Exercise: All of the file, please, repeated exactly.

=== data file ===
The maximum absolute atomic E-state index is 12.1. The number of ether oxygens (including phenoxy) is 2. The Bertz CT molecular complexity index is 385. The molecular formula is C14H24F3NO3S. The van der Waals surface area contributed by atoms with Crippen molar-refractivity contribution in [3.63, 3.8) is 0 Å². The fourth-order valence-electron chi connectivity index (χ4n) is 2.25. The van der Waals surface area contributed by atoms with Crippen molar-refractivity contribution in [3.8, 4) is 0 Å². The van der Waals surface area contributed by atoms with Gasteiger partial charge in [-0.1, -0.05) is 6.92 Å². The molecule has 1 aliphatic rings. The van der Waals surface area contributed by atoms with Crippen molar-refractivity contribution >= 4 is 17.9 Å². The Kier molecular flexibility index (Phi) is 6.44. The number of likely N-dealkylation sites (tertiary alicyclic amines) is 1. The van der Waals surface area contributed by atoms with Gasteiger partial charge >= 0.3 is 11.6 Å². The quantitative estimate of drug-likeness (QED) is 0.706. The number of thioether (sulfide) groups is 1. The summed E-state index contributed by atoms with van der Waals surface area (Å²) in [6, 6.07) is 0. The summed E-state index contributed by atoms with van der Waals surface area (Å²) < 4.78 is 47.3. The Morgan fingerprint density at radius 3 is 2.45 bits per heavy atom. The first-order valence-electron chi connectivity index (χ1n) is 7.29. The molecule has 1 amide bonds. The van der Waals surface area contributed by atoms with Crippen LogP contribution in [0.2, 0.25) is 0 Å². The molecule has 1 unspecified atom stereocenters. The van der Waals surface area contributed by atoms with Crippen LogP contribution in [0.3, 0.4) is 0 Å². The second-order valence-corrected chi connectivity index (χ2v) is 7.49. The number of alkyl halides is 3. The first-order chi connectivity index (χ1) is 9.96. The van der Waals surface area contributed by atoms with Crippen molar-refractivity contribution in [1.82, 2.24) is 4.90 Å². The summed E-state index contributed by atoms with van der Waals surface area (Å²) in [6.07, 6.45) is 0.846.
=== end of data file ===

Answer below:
The maximum absolute atomic E-state index is 12.1. The number of ether oxygens (including phenoxy) is 2. The Bertz CT molecular complexity index is 385. The molecular formula is C14H24F3NO3S. The van der Waals surface area contributed by atoms with Crippen molar-refractivity contribution in [3.63, 3.8) is 0 Å². The fourth-order valence-electron chi connectivity index (χ4n) is 2.25. The van der Waals surface area contributed by atoms with Crippen molar-refractivity contribution in [3.8, 4) is 0 Å². The van der Waals surface area contributed by atoms with Gasteiger partial charge in [-0.1, -0.05) is 6.92 Å². The molecule has 1 aliphatic rings. The van der Waals surface area contributed by atoms with Crippen molar-refractivity contribution >= 4 is 17.9 Å². The Kier molecular flexibility index (Phi) is 6.44. The number of likely N-dealkylation sites (tertiary alicyclic amines) is 1. The van der Waals surface area contributed by atoms with Gasteiger partial charge >= 0.3 is 11.6 Å². The quantitative estimate of drug-likeness (QED) is 0.706. The number of thioether (sulfide) groups is 1. The summed E-state index contributed by atoms with van der Waals surface area (Å²) in [6, 6.07) is 0. The summed E-state index contributed by atoms with van der Waals surface area (Å²) < 4.78 is 47.3. The Morgan fingerprint density at radius 3 is 2.45 bits per heavy atom. The first-order valence-electron chi connectivity index (χ1n) is 7.29. The molecule has 1 amide bonds. The van der Waals surface area contributed by atoms with Crippen LogP contribution in [0.2, 0.25) is 0 Å². The molecule has 1 unspecified atom stereocenters. The van der Waals surface area contributed by atoms with Crippen LogP contribution in [0.3, 0.4) is 0 Å². The second-order valence-corrected chi connectivity index (χ2v) is 7.49. The number of alkyl halides is 3. The first-order chi connectivity index (χ1) is 9.96. The van der Waals surface area contributed by atoms with Crippen molar-refractivity contribution in [1.82, 2.24) is 4.90 Å². The summed E-state index contributed by atoms with van der Waals surface area (Å²) in [6.07, 6.45) is 0.846.